The solicitous urgency of the two angels, the messengers of Truth, who figure in the story of Lot's escape from Sodom, their compelling cry, "Escape for thy life," fittingly illustrates that persistent call to and following after the sons of men, if haply they may be saved, which speaks in human terms for the ceaseless activity of divine Love. Upon the lips of the Master this thought comes to its bloom in the sweetly touching tale of the good shepherd. Said he, "How think ye? if a man have an hundred sheep, and one of them be gone astray, doth he not leave the ninety and nine, and goeth into the mountains, and seeketh that which is gone astray?" What he thus expressed in word, of Love's continuous seeking for the wanderers of the flock, he expressed in deed when upon the cross he offered up his life, "a ransom for many."

In Christian Science it is seen that Truth never abdicates, Love never yields, and every heroism of human affection, every pleading prayer of the mother-heart witnesses to the demands of the good that is God. Jacob's lone wrestling in the night watches upon the banks of the Jabbok, his broken cry, "I will not let thee go," speaks well for the aspiring human sense when, in the hour of conscious weakness and pressing need, it casts itself wholly upon God as life's only refuge and hope; and yet more definitely, more wonderfully, does it speak for that clinging persuasion of the divine which will consent to no peace for the aspiring save "the peace of God."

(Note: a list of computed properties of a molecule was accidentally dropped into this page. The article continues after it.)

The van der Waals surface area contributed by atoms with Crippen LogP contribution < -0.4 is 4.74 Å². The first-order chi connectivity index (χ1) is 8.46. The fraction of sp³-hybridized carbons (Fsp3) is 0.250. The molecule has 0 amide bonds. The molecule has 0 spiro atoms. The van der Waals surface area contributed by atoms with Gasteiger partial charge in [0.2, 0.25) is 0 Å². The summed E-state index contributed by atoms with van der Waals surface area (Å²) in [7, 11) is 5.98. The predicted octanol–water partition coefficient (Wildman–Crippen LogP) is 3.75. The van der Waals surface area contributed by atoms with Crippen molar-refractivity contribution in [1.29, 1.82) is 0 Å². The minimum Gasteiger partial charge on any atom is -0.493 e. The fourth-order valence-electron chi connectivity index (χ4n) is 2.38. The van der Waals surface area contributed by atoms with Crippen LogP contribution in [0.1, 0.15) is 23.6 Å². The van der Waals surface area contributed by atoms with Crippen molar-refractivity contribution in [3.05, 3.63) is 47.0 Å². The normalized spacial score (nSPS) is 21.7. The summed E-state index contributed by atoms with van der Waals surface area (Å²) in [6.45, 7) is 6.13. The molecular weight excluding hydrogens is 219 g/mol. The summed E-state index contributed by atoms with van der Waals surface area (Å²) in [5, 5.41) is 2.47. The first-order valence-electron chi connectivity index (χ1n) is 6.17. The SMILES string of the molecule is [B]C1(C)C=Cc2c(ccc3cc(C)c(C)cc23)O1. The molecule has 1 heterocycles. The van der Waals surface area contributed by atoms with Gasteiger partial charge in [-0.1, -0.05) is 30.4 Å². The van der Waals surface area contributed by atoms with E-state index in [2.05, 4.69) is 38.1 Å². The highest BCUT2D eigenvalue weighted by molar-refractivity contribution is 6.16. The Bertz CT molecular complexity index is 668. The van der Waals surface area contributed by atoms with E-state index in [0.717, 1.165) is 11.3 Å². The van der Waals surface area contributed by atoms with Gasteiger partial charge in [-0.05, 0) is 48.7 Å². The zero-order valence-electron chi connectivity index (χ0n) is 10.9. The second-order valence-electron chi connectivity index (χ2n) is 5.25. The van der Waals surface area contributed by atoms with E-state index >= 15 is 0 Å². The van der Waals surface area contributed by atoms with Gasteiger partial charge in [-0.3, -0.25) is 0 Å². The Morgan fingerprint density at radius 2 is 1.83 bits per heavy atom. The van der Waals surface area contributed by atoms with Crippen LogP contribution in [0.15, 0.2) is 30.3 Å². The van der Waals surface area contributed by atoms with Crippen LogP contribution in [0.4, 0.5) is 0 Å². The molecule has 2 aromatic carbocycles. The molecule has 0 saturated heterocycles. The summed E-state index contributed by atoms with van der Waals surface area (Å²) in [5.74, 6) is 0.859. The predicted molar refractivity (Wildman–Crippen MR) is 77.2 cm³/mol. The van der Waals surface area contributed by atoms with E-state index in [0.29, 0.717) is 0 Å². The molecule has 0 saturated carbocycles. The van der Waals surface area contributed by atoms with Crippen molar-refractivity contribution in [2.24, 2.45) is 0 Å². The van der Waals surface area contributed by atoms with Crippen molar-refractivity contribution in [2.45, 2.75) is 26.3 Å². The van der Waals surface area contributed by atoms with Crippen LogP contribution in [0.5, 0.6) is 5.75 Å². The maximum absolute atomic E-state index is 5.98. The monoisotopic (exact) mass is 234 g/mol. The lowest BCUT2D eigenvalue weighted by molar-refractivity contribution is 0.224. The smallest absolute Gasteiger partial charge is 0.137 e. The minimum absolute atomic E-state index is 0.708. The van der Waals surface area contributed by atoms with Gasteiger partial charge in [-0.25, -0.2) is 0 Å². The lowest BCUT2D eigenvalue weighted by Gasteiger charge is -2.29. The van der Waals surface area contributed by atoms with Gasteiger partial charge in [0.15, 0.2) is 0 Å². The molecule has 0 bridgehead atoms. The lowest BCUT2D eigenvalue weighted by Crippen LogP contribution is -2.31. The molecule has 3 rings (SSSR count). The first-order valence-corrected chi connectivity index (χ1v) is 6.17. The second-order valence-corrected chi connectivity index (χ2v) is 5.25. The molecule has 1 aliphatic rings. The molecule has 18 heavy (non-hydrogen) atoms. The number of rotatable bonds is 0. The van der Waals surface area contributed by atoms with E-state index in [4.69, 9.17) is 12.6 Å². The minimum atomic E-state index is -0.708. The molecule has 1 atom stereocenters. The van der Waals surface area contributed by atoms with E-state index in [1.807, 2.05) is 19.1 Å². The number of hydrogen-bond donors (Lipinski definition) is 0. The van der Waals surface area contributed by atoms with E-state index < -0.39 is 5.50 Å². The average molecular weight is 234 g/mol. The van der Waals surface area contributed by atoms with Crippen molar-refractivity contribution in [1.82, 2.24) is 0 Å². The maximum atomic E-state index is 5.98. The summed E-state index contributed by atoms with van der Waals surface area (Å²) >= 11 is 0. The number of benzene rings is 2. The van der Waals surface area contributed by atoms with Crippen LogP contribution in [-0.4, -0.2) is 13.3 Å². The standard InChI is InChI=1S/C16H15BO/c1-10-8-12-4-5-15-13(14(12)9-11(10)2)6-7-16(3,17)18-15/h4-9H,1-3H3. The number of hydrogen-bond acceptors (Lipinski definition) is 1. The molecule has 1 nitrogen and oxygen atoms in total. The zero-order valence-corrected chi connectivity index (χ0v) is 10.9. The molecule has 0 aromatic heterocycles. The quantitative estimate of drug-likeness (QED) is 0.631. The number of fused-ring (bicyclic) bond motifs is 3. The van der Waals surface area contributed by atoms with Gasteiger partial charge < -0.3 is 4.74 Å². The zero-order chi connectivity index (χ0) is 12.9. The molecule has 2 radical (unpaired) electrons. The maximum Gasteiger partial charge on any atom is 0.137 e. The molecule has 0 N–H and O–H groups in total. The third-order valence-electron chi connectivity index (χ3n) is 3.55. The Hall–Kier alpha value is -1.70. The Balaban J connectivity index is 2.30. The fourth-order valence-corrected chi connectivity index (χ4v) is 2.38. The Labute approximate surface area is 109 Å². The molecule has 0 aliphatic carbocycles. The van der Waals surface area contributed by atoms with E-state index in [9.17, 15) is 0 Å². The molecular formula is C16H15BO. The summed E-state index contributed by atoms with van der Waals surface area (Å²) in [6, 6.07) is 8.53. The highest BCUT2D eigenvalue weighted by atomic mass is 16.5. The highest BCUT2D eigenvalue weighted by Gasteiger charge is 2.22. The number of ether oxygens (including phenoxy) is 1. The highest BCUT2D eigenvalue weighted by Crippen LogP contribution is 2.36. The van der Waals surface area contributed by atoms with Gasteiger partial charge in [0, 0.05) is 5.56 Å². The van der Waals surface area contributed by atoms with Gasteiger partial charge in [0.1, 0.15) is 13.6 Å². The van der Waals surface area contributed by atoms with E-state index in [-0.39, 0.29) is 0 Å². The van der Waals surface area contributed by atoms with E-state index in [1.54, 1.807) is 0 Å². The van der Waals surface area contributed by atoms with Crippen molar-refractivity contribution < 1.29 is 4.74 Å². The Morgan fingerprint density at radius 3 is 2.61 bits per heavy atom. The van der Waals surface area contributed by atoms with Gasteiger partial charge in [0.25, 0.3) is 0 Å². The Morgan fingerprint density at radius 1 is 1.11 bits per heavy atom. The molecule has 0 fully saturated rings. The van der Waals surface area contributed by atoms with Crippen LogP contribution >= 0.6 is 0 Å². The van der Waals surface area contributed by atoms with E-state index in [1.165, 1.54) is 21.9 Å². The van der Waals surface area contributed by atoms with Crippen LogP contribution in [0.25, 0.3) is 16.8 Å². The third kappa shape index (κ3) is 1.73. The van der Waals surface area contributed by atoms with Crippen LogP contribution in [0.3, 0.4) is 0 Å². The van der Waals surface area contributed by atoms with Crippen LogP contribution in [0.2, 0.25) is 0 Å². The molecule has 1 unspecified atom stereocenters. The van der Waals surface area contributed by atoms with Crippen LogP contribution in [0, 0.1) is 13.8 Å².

December 17, 1910

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